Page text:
15 June 2017
Reading with a young child is important for their language development and early literacy skills. But does it matter if you read from an electronic book (e-book) or traditional print?
As any parent knows, toddlers are generally keen on screens. So the finding, from a new study in Frontiers in Psychology, that very young children enjoy e-books more than print picture books, may not come as a huge surprise – but these additional findings might: both parents and toddlers behaved differently when reading electronic vs. print picture books. And the toddlers who read the e-books learned more.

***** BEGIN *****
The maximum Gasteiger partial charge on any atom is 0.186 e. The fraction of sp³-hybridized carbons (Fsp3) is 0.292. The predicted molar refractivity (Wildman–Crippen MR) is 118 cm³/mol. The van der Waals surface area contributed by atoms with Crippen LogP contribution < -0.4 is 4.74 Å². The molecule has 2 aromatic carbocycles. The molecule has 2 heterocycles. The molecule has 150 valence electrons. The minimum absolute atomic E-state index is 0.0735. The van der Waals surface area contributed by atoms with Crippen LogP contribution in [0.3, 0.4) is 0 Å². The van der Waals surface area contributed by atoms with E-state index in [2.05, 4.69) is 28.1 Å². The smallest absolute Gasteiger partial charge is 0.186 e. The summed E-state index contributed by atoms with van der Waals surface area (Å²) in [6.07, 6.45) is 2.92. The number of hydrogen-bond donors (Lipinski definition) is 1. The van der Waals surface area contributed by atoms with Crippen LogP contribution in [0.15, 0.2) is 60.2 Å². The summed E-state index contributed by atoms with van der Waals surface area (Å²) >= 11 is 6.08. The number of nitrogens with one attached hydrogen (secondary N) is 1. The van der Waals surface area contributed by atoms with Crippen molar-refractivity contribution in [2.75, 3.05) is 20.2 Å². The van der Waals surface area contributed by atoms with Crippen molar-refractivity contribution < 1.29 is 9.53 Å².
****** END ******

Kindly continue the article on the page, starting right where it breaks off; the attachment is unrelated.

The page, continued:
Studies of children aged three and up have suggested that e-books – with their extra features, such as built-in dictionaries and animations of story events – may have advantages over print. A recent meta-analysis found that e-books support story comprehension and vocabulary gains beyond that provided by print books, for example.
But there’s also work suggesting that children sometimes invest less mental effort in learning from iPads than print, and that parents talk less about content when sharing an e-book – and there’s been very little research at all in this area on children under two.
Read more on our Research Digest blog.